Q-If God created the world 6,000 years ago or so, why are stars millions of light years away?
A-Brendon, what a question! Yes, we know from the dates God gives us in the Bible that He did create the whole universe about 6,000 years ago. When we hear the term light-year, we need to realize it is not a measure of time but a measure of distance, telling us how far away something is. Distant stars and galaxies might be millions of light-years away, but that doesn’t mean that it took millions of years for the light to get here, it just means it is really far away!
Really, Ken? Way to show that you really are absolutely ignorant. I'm sure I don't need to explain it to anyone reading this, but a lightyear is defined as the distance that light travels in one year. That's why it's called a light year. It takes one year for light to travel one lightyear, it takes 10 years for it to travel ten lightyears, and so on. So yes, if we observe an object a million lightyears away, it means precisely that it took the light a million years to reach us.
Do creationists like Ham really want to be taken seriously? Because time and time again they display such a complete dearth of understanding even the most simple and fundamental concepts of science. There's hardly a better example than that above.
Super nerdy Star Wars-geek aside: Ham isn't the only one who confuses measurements of space and time - George Lucas is guilty of this as well! In Star Wars: A New Hope, Luke and Obi-wan meet Han Solo in the Mos Eisley cantina for the first time. When Luke admits he's never heard of the Millennium Falcon, Han tells him that the Falcon completed the Kessel Run in "less than twelve parsecs", obviously meaning to brag that he was able to complete the course quicker than any other pilot. However, a parsec is a measurement of distance, equal to 3.26 lightyears, and not a measurement of time.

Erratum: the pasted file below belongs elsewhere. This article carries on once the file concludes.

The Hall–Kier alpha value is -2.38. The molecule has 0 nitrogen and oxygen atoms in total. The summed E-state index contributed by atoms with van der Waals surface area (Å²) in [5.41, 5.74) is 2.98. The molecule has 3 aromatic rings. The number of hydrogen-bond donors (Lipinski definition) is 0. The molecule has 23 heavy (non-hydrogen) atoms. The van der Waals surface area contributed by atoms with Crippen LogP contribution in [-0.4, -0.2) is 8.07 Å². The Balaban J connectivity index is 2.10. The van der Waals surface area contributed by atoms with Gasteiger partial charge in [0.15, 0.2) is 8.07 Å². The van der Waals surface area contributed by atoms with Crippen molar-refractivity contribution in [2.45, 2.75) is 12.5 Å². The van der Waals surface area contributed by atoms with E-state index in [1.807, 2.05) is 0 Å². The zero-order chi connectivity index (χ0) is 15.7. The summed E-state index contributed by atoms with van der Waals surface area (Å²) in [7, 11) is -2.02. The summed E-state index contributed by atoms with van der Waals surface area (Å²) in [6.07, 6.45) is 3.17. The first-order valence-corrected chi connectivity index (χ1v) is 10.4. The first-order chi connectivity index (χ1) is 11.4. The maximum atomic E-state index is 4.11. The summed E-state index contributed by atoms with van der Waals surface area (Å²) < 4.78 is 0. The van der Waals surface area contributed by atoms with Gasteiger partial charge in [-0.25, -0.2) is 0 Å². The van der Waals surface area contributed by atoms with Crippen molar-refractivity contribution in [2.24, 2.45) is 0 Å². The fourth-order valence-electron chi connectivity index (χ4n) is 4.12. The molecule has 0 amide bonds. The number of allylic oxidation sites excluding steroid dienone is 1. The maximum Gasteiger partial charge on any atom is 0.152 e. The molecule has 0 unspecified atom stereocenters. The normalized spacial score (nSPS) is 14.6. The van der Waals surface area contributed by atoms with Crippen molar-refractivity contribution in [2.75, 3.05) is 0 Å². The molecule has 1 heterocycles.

Hardcore Star Wars nerds such as myself, though, will argue that what Han meant was that he was able to navigate the course by taking a shorter route that took him dangerously close to a black hole instead of flying the entire 18 parsec course. He was thus bragging about his piloting skills rather than his speed.